Banabila & Machinefabriek: Error Log


Digital download

Three tracks of chunky electronics from this collab from earlier in the year, which coincidentally provided a welcome reintroduction to the Machinefabriek oevre after a bit of an unintentional hiatus on my part. It’s good to be back, anyhow, and here Rotterdammer Michel Banabila brings some crunchier, asymmetric shapes to the smooth minimalism that we have to come to expect from Rutger Zuydervelt’s solo work. These instrumental pieces are almost songlike in their ebb and flow, their grind and squelch sometimes bringing to mind a more aggressive take on Cluster’s gleaming kosmische stream.

Animal is right there up in yer grill, an initial hectic mash of snaggletooth waveforms and angular beats quickly dropping down into brooding surges of reverberating metronome and grumbling synth drone. Restless, chattering textures spiral out in endlessly generating forms, loops whose centres can’t hold and gradually decaying chord sequences. Towards the end, a gorgeous swell of violins and keys appears from nowhere in a cloud of post-rock grandeur, before dissipating into wide-eyed droplets of melody. Stemmenspel, by contrast, is silvery and malign, pitching layers of hisses and descending high tones against a bed of undulating horn-like moos and ominous locomotive percussion, the sounds of stars crying out as they burn up in the atmosphere or tumble to an uncaring earth.

The album’s 18-minute title track is the main attraction, however, placing field recordings alongside sizzling digital sounds and metallic clonks and bongs in a perpetually evolving landscape. It’s cinematic at certain points, and although the narrative the duo are soundtracking isn’t immediately obvious t to us listeners, it’s still compelling stuff.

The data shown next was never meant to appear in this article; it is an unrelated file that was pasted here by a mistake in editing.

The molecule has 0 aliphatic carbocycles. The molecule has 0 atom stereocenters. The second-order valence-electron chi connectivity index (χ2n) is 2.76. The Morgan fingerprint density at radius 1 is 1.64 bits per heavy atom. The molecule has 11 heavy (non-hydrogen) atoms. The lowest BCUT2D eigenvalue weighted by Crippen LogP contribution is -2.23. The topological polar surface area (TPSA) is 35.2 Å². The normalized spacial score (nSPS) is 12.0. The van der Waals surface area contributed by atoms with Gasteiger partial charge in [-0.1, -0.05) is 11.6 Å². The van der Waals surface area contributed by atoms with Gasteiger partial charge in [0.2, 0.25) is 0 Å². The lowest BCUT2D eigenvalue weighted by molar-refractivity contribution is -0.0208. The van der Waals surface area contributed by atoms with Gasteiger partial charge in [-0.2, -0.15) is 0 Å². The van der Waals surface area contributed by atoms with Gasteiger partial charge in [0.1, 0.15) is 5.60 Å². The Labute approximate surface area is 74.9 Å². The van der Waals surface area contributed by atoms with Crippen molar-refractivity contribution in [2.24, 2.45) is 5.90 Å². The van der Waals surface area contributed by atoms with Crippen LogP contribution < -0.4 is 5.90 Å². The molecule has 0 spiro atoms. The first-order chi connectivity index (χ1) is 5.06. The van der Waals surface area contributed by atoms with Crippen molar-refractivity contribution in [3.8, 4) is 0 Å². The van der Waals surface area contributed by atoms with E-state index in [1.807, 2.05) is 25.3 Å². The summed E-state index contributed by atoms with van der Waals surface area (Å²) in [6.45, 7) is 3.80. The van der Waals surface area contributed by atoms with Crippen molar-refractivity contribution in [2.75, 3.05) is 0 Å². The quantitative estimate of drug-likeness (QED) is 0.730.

At first, there’s a touch of Will Montgomery’s work in sculpting field recordings in the way that the rustles of the wind and far-off traffic sounds meld with a repeated metallic ringing, a struck bowl perhaps, as well as malevolent electrical fizzes. The light-touch approach disappears after the first five minutes, however, with the extrusion of a deep low end throb into the texture of the piece, warping it out of shape even as it runs out of steam, shifting again into a woozy synth drift, the shimmer of its eternal sustain crisscrossed with gentle piano chords. These shifts in tone are dramatic, and get more so as the piece goes on, with sampled sounds of burning transmuted into doomy chords then low-key drones. The transitions never feel forced, somehow, and there’s at least an attempt at an emotional payoff as the separate chunks of sound are sewn together. This is an enigmatic and austere work, and if by the end we’re left wandering what exactly we’ve just experienced, well, that’s not necessarily a bad thing.



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